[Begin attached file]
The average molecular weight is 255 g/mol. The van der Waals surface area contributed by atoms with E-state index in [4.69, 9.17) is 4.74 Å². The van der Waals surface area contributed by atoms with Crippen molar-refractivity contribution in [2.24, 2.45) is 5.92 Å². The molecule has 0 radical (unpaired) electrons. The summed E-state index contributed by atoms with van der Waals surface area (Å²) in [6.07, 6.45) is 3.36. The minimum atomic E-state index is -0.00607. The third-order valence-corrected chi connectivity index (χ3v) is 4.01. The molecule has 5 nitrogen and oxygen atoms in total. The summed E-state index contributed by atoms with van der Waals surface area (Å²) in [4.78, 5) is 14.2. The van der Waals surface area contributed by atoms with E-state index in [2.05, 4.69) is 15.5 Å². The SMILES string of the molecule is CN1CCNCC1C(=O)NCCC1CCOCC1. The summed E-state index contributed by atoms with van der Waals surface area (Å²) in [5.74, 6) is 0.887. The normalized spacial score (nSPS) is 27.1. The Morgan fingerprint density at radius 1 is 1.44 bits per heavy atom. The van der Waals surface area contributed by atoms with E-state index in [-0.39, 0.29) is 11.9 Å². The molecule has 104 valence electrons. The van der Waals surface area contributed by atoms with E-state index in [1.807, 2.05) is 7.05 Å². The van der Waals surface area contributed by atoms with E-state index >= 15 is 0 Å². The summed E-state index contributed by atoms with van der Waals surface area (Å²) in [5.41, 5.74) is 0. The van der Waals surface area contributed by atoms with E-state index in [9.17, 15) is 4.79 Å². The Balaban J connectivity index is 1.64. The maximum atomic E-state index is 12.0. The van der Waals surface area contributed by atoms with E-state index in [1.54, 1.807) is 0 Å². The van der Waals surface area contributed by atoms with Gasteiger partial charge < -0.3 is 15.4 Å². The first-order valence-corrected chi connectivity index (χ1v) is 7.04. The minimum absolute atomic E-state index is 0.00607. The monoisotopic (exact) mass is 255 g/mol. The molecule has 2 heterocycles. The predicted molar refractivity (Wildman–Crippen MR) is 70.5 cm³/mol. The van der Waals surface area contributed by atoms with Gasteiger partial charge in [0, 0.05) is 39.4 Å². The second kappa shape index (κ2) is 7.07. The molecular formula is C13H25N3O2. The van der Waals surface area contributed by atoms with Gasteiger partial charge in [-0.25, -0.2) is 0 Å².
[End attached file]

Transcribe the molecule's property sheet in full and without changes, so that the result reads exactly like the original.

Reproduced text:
The average molecular weight is 255 g/mol. The van der Waals surface area contributed by atoms with E-state index in [4.69, 9.17) is 4.74 Å². The van der Waals surface area contributed by atoms with Crippen molar-refractivity contribution in [2.24, 2.45) is 5.92 Å². The molecule has 0 radical (unpaired) electrons. The summed E-state index contributed by atoms with van der Waals surface area (Å²) in [6.07, 6.45) is 3.36. The minimum atomic E-state index is -0.00607. The third-order valence-corrected chi connectivity index (χ3v) is 4.01. The molecule has 5 nitrogen and oxygen atoms in total. The summed E-state index contributed by atoms with van der Waals surface area (Å²) in [4.78, 5) is 14.2. The van der Waals surface area contributed by atoms with E-state index in [2.05, 4.69) is 15.5 Å². The SMILES string of the molecule is CN1CCNCC1C(=O)NCCC1CCOCC1. The summed E-state index contributed by atoms with van der Waals surface area (Å²) in [5.74, 6) is 0.887. The normalized spacial score (nSPS) is 27.1. The Morgan fingerprint density at radius 1 is 1.44 bits per heavy atom. The van der Waals surface area contributed by atoms with E-state index in [-0.39, 0.29) is 11.9 Å². The molecule has 104 valence electrons. The van der Waals surface area contributed by atoms with E-state index in [1.807, 2.05) is 7.05 Å². The van der Waals surface area contributed by atoms with E-state index >= 15 is 0 Å². The summed E-state index contributed by atoms with van der Waals surface area (Å²) in [5.41, 5.74) is 0. The van der Waals surface area contributed by atoms with E-state index in [9.17, 15) is 4.79 Å². The Balaban J connectivity index is 1.64. The maximum atomic E-state index is 12.0. The van der Waals surface area contributed by atoms with E-state index in [1.54, 1.807) is 0 Å². The van der Waals surface area contributed by atoms with Gasteiger partial charge < -0.3 is 15.4 Å². The first-order valence-corrected chi connectivity index (χ1v) is 7.04. The minimum absolute atomic E-state index is 0.00607. The monoisotopic (exact) mass is 255 g/mol. The molecule has 2 heterocycles. The predicted molar refractivity (Wildman–Crippen MR) is 70.5 cm³/mol. The van der Waals surface area contributed by atoms with Gasteiger partial charge in [0, 0.05) is 39.4 Å². The second kappa shape index (κ2) is 7.07. The molecular formula is C13H25N3O2. The van der Waals surface area contributed by atoms with Gasteiger partial charge in [-0.25, -0.2) is 0 Å².